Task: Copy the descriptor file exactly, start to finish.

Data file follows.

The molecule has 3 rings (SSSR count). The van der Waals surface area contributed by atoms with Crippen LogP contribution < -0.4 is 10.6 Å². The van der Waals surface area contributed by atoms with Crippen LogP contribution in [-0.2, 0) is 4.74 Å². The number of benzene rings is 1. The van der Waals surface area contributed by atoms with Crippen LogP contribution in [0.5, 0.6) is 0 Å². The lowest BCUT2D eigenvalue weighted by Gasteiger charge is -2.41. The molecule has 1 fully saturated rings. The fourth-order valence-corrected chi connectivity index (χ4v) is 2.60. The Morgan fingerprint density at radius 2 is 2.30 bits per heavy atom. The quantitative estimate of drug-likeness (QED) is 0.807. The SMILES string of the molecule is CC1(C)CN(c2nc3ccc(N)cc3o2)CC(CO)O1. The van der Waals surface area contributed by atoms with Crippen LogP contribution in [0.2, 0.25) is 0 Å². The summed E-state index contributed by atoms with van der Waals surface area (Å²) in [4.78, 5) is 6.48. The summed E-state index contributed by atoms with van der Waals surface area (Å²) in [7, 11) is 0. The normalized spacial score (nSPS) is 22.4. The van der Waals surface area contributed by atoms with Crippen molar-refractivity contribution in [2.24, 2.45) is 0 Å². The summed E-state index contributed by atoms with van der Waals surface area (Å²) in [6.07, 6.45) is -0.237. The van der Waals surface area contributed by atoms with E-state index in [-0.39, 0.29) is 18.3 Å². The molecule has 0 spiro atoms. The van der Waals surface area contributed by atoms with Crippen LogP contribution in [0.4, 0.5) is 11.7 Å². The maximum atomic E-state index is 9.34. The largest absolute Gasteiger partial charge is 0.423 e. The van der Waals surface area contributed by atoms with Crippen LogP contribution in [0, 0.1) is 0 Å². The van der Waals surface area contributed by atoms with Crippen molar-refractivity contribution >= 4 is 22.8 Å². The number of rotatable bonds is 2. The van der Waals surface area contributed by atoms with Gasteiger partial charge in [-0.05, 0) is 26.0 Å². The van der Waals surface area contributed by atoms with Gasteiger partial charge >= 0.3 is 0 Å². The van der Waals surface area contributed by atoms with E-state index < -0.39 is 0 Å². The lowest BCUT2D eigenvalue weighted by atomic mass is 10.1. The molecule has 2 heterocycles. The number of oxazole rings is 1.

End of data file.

The molecule has 3 rings (SSSR count). The van der Waals surface area contributed by atoms with Crippen LogP contribution < -0.4 is 10.6 Å². The van der Waals surface area contributed by atoms with Crippen LogP contribution in [-0.2, 0) is 4.74 Å². The number of benzene rings is 1. The van der Waals surface area contributed by atoms with Crippen LogP contribution in [0.5, 0.6) is 0 Å². The lowest BCUT2D eigenvalue weighted by Gasteiger charge is -2.41. The molecule has 1 fully saturated rings. The fourth-order valence-corrected chi connectivity index (χ4v) is 2.60. The Morgan fingerprint density at radius 2 is 2.30 bits per heavy atom. The quantitative estimate of drug-likeness (QED) is 0.807. The SMILES string of the molecule is CC1(C)CN(c2nc3ccc(N)cc3o2)CC(CO)O1. The van der Waals surface area contributed by atoms with Crippen LogP contribution in [0.2, 0.25) is 0 Å². The summed E-state index contributed by atoms with van der Waals surface area (Å²) in [4.78, 5) is 6.48. The summed E-state index contributed by atoms with van der Waals surface area (Å²) in [7, 11) is 0. The normalized spacial score (nSPS) is 22.4. The van der Waals surface area contributed by atoms with Crippen molar-refractivity contribution in [2.24, 2.45) is 0 Å². The summed E-state index contributed by atoms with van der Waals surface area (Å²) in [6.07, 6.45) is -0.237. The van der Waals surface area contributed by atoms with E-state index in [-0.39, 0.29) is 18.3 Å². The molecule has 0 spiro atoms. The van der Waals surface area contributed by atoms with Crippen LogP contribution in [0.4, 0.5) is 11.7 Å². The maximum atomic E-state index is 9.34. The largest absolute Gasteiger partial charge is 0.423 e. The van der Waals surface area contributed by atoms with Crippen LogP contribution in [0, 0.1) is 0 Å². The van der Waals surface area contributed by atoms with Crippen molar-refractivity contribution >= 4 is 22.8 Å². The number of rotatable bonds is 2. The van der Waals surface area contributed by atoms with Gasteiger partial charge in [-0.05, 0) is 26.0 Å². The van der Waals surface area contributed by atoms with Gasteiger partial charge >= 0.3 is 0 Å². The van der Waals surface area contributed by atoms with E-state index < -0.39 is 0 Å². The lowest BCUT2D eigenvalue weighted by atomic mass is 10.1. The molecule has 2 heterocycles. The number of oxazole rings is 1.